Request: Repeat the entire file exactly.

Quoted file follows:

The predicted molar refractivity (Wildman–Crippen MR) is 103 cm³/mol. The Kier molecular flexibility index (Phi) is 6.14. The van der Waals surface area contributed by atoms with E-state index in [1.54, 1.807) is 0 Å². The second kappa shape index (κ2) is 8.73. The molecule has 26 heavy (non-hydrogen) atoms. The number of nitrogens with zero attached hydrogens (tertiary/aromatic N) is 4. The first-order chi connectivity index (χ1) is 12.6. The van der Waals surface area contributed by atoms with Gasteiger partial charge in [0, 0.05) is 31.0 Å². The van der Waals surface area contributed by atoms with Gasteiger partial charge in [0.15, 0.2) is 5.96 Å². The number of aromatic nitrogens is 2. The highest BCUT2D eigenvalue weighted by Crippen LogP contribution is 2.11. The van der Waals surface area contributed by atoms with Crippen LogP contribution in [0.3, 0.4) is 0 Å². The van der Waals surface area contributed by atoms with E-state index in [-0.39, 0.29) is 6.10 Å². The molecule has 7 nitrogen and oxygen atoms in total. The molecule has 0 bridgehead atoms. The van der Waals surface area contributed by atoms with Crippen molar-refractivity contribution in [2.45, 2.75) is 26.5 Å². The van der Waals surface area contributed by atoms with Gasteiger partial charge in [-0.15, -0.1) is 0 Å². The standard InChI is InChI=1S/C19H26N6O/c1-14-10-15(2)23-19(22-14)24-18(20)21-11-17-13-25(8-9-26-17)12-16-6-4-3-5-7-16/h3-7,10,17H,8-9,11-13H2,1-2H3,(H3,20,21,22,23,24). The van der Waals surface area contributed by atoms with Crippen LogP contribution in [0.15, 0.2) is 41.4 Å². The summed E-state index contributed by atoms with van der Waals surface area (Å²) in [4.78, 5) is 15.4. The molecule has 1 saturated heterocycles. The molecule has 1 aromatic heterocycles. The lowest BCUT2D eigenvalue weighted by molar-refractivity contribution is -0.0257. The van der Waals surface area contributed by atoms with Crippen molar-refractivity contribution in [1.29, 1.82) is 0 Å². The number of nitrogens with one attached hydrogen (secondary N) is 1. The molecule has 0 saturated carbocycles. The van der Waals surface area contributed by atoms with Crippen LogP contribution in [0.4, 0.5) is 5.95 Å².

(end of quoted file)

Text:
The predicted molar refractivity (Wildman–Crippen MR) is 103 cm³/mol. The Kier molecular flexibility index (Phi) is 6.14. The van der Waals surface area contributed by atoms with E-state index in [1.54, 1.807) is 0 Å². The second kappa shape index (κ2) is 8.73. The molecule has 26 heavy (non-hydrogen) atoms. The number of nitrogens with zero attached hydrogens (tertiary/aromatic N) is 4. The first-order chi connectivity index (χ1) is 12.6. The van der Waals surface area contributed by atoms with Gasteiger partial charge in [0, 0.05) is 31.0 Å². The van der Waals surface area contributed by atoms with Gasteiger partial charge in [0.15, 0.2) is 5.96 Å². The number of aromatic nitrogens is 2. The highest BCUT2D eigenvalue weighted by Crippen LogP contribution is 2.11. The van der Waals surface area contributed by atoms with Crippen LogP contribution in [0.3, 0.4) is 0 Å². The van der Waals surface area contributed by atoms with E-state index in [-0.39, 0.29) is 6.10 Å². The molecule has 7 nitrogen and oxygen atoms in total. The molecule has 0 bridgehead atoms. The van der Waals surface area contributed by atoms with Crippen molar-refractivity contribution in [2.45, 2.75) is 26.5 Å². The van der Waals surface area contributed by atoms with Gasteiger partial charge in [-0.15, -0.1) is 0 Å². The standard InChI is InChI=1S/C19H26N6O/c1-14-10-15(2)23-19(22-14)24-18(20)21-11-17-13-25(8-9-26-17)12-16-6-4-3-5-7-16/h3-7,10,17H,8-9,11-13H2,1-2H3,(H3,20,21,22,23,24). The van der Waals surface area contributed by atoms with Crippen LogP contribution in [0.15, 0.2) is 41.4 Å². The summed E-state index contributed by atoms with van der Waals surface area (Å²) in [4.78, 5) is 15.4. The molecule has 1 saturated heterocycles. The molecule has 1 aromatic heterocycles. The lowest BCUT2D eigenvalue weighted by molar-refractivity contribution is -0.0257. The van der Waals surface area contributed by atoms with Crippen molar-refractivity contribution in [1.29, 1.82) is 0 Å². The number of nitrogens with one attached hydrogen (secondary N) is 1. The molecule has 0 saturated carbocycles. The van der Waals surface area contributed by atoms with Crippen LogP contribution in [0.4, 0.5) is 5.95 Å².